CALL NOW!
FREE PHONE/VIRTUAL CONSULTATION

An Introduction to the Federal Fair Debt Collection Practices Act

If you have ever known someone who has struggled with debt, you may be familiar with stories of rude, upsetting or even downright offensive debt-collector behavior. But, even though many consumers are not aware of it, there are legal limits on what creditors can do to collect payment. Knowing the basics about your rights during the debt-collection process is imperative to avoid creditor harassment.

Federal Protection

The Fair Debt Collection Practices Act, known as the FDCPA, is a federal law that bars debt collectors from taking certain actions to secure payments from consumers.

A debt collector restricted by the FDCPA is someone in the regular practice of collecting money owed to others; for example, collection agencies, certain lawyers and firms that purchase unpaid debts are all subject to the provisions of the FDCPA. The FDCPA applies to most types of consumer debts. “Personal, family, and household debts” like mortgages, car loans, medical bills, or credit-card balances are all covered. The FDCPA does not apply to business debts, however.

Within five days of contacting you, a debt collector is required under the FDCPA to provide a written notice that contains the amount you owe, the name of the creditor and instructions detailing the proper procedure for disputing the debt. If you wish to dispute the debt and do so in writing within 30 days, the debt collector must cease collection efforts until it can provide you with written verification of the debt.

In addition to informational requirements, the FDCPA prohibits a number of behaviors that could amount to creditor harassment . For instance, a debt collector cannot call repeatedly or before 8 a.m. or after 9 p.m., threaten action the collector does not intend to take, use offensive language, make any false statement or commence with collection efforts after you have made a written cease-communication request.

Take Action

Although the FDCPA provides broad protections, remember that creditors can take legal actions to force payments of underlying debts. Assets with liens on them may be seized, or bank accounts or wages could be garnished.

If you are facing debt-collection efforts, contact an attorney today to explore your options. Once you are represented by a lawyer, debt collectors are only allowed to contact you through your attorney. Furthermore, your legal representative can sue for creditor harassment if you have been treated unfairly in the collection process and may be able to collect monetary damages.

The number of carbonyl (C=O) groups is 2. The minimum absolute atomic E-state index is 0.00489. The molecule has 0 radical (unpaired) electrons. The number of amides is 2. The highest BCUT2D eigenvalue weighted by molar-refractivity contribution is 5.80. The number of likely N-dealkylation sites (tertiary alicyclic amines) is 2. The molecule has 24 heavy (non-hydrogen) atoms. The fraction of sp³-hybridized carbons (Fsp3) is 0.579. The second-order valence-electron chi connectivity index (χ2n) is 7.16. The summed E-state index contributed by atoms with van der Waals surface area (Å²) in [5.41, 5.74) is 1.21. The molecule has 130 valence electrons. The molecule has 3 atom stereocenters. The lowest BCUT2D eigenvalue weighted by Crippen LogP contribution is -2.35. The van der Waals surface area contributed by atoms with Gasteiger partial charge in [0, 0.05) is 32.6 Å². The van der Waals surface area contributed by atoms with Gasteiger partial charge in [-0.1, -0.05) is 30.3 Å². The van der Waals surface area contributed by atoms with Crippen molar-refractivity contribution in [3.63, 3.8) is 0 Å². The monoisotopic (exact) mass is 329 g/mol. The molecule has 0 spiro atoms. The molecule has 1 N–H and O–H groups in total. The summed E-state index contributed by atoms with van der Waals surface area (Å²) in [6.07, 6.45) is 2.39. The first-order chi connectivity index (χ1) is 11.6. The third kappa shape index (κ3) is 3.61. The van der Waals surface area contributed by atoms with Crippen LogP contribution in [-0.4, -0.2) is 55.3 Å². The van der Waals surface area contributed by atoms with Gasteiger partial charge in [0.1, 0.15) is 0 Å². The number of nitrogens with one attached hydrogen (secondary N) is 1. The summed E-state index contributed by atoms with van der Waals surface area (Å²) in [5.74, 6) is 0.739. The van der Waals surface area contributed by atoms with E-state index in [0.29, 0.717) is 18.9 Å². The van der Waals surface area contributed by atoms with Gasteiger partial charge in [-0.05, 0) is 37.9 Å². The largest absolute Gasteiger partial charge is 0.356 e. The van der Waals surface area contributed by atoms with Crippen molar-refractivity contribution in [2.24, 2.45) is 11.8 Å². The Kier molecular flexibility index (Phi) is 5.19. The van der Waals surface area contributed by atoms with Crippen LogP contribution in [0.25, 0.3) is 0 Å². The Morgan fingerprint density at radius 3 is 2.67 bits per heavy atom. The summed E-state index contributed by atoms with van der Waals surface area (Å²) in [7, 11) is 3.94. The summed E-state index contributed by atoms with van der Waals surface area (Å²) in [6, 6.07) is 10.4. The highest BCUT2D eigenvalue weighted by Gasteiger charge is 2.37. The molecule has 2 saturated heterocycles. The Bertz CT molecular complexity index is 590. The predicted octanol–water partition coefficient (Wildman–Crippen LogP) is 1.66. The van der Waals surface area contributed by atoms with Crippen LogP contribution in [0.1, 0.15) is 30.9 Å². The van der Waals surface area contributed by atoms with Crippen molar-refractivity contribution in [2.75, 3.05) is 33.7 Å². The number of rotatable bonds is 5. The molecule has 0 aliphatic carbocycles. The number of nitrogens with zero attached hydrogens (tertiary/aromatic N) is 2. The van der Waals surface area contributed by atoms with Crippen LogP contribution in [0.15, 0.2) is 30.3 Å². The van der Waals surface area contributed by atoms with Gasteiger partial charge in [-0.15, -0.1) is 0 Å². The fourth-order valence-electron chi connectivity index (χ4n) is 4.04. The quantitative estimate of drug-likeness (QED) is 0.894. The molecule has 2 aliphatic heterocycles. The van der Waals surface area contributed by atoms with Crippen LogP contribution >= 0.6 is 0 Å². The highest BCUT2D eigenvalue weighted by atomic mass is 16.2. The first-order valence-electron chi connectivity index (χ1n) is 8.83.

Remember, it is always better to address debt problems early on, and your attorney can help you find the best solutions for your individual circumstances.

Tampa Bankruptcy Law Blog

How Does Claiming Bankruptcy in Florida Affect Your Children?

Claiming Bankruptcy in Florida Understanding how claiming bankruptcy in Florida affects your children is an important part of determining whether...
Read More

Claiming Bankruptcy in Florida: What Happens When You File for Bankruptcy and Your Spouse Does Not?

Claiming Bankruptcy in Florida You already know how much the things you do affect your spouse when you are married....
Read More

Should You Pay Back What You Owe Loved Ones Before You File for Bankruptcy?

Florida Bankruptcy Laws It’s common for people who are struggling financially to turn to their friends and family for help....
Read More

Bankruptcy and Family Law: Does Filing Affect the Child Support I Pay or Receive?

Bankruptcy and Family Law If you’re like many people, the well-being of your children is your most important priority. Struggling...
Read More

5 Tips for Overcoming the Emotional Toll of Bankruptcy

Florida Bankruptcy Attorney Getting through the bankruptcy process is about more than just improving your finances. Working with a Florida...
Read More

Bankruptcy and Divorce: The Far-from-Perfect Storm

Bankruptcy and Family Law Bankruptcy and divorce separately are two of the most stressful events you can experience in your...
Read More

Does the Pandemic Have You in a Holding Pattern? Here’s How to Know When to File for COVID Bankruptcy

COVID Bankruptcy If you’re struggling to make ends meet and you feel as if your life is on hold because...
Read More

Will Your Favorite Retailer File for Business Bankruptcy in 2021?

Business Bankruptcy 2020 was a tumultuous year and many of the financial challenges caused by the pandemic are expected to...
Read More

Boosted and Extended Benefits Keeping Unemployed Afloat – But For How Long?

Unemployment Benefits Were you one of the millions of people who ended up out of a job and using unemployment...
Read More

Should Bankruptcy Laws Be Adjusted Because of COVID-19?

Bankruptcy Laws The COVID-19 pandemic brought a lot of changes throughout 2020 and many are expected to continue into 2021...
Read More

Bankruptcy

For The Next 5 Days GET A FREE BOOK About Bankruptcy

Learn More

Infographics

We are A Debt Relief Agency.
We help people file for bankruptcy under the Bankruptcy Code

Pay Online Bankruptcy Courses Newsletter Subscription

NACBA Logo avvo1 avvo2 avvo3 LEA BBB Logo RG Seal

Call For A Free Initial Consultation

813.254.5696

Tampa Office

Law Offices of Robert M. Geller, P.A.
807 West Azeele Street
Tampa, FL 33606
T: (813) 254-5696
T: (800) 853-7549
F: (813) 253-3405

Map And Directions

St. Petersburg Office

Law Offices of Robert M. Geller, P.A.
125 5th Street South
(Wells Fargo Financial Center)
2nd Floor, Suite G
St. Petersburg, FL 33701
T: (727) 532-3939

Map And Directions

Pasco Office

23526 State Road 54
Lutz, FL 33559
T: (813) 336-2320

Map And Directions